I recently had the opportunity to present at the OSHA Day conference at Waubonsee Community College in Sugar Grove, IL. Attending the event were around 400 individuals who are somehow involved in safety as part of their day to day work.
One of the attendees, in my 75 minute session on “Lean Safety,” suggested that to ensure employee safety you should have each of them sign a contract to follow all the safety rules and regulations. Old school safety like this, modeled on safety contracts and discipline, is a top down, directive and compliance (OSHA) driven business process. Companies following this model are still operating with the upright triangle – customers at the bottom and leadership on top. They are still dependent on the “discipline stick” to drive fear throughout their workplace in an attempt to raise safety awareness. Regrettably many businesses still use this model to manage safety.
By starting with both the premise that no one comes to work to get hurt, and an awareness of W. Edwards Deming and his belief that you must “drive fear from the workplace” in order to engage employees in the improvement of anything, safety professionals begin to understand that this old model in a relic of the last century. You earn trust by giving it. To demonstrate “respect for people” and begin to win the hearts and minds of those who are in harm’s way management must first flip the triangle and then begin to engage their employees in safety improvement efforts. Trust must pave the road to the continuous improvement of safety or any other company wide business change.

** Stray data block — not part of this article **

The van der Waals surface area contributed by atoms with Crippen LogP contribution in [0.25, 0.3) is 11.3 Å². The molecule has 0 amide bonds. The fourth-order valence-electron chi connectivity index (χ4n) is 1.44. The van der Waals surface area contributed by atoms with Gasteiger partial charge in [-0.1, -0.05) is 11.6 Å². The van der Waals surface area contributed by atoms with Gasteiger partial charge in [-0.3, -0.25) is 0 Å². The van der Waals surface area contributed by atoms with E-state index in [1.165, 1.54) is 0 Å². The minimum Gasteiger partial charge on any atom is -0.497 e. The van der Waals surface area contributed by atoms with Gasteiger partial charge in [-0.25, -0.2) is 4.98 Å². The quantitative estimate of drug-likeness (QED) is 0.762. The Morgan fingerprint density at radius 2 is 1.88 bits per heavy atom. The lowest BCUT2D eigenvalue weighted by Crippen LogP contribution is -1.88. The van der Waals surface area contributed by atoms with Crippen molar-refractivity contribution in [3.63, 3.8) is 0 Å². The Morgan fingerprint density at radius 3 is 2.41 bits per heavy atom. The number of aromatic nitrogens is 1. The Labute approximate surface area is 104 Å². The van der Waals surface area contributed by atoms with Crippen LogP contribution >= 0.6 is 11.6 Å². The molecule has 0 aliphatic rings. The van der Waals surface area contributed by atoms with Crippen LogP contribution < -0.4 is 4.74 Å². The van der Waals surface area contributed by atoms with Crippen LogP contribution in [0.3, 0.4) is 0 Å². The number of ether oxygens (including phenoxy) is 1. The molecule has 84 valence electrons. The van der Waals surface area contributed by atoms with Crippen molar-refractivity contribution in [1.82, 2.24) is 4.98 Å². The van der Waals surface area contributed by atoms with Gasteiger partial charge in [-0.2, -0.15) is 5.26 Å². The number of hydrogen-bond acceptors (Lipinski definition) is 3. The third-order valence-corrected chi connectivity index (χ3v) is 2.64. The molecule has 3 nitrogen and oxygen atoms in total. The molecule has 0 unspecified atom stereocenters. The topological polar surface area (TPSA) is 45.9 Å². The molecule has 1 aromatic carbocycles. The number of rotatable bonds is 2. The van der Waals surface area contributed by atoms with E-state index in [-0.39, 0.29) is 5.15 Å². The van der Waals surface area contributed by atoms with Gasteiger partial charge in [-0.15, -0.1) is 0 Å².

To “lean thinkers” safety is just another business process to which they can, with employee involvement, apply the lean tools to drive change. Switching safety management from a purely compliance based model to one based on compliance and continual improvement can be the starting point for a lean effort in any business for everyone will rally around safety. You can begin to bridge the trust gap that exists in all plants by starting on the safety side and crossing over to the lean side.
A company’s safety culture, or how the people who work there think, act and interact regarding safety, will only change if management changes their approach to safety. Top down safety allows workers to state, “They (management) don’t do anything about safety around here until someone gets injured.” Any employee directly involved in safety improvement will be unable to ever repeat that statement again for they are now part of the “they.” How many of your employees can you engage in safety? Now that would be a nice proactive safety metric for any company to track. Stay safe.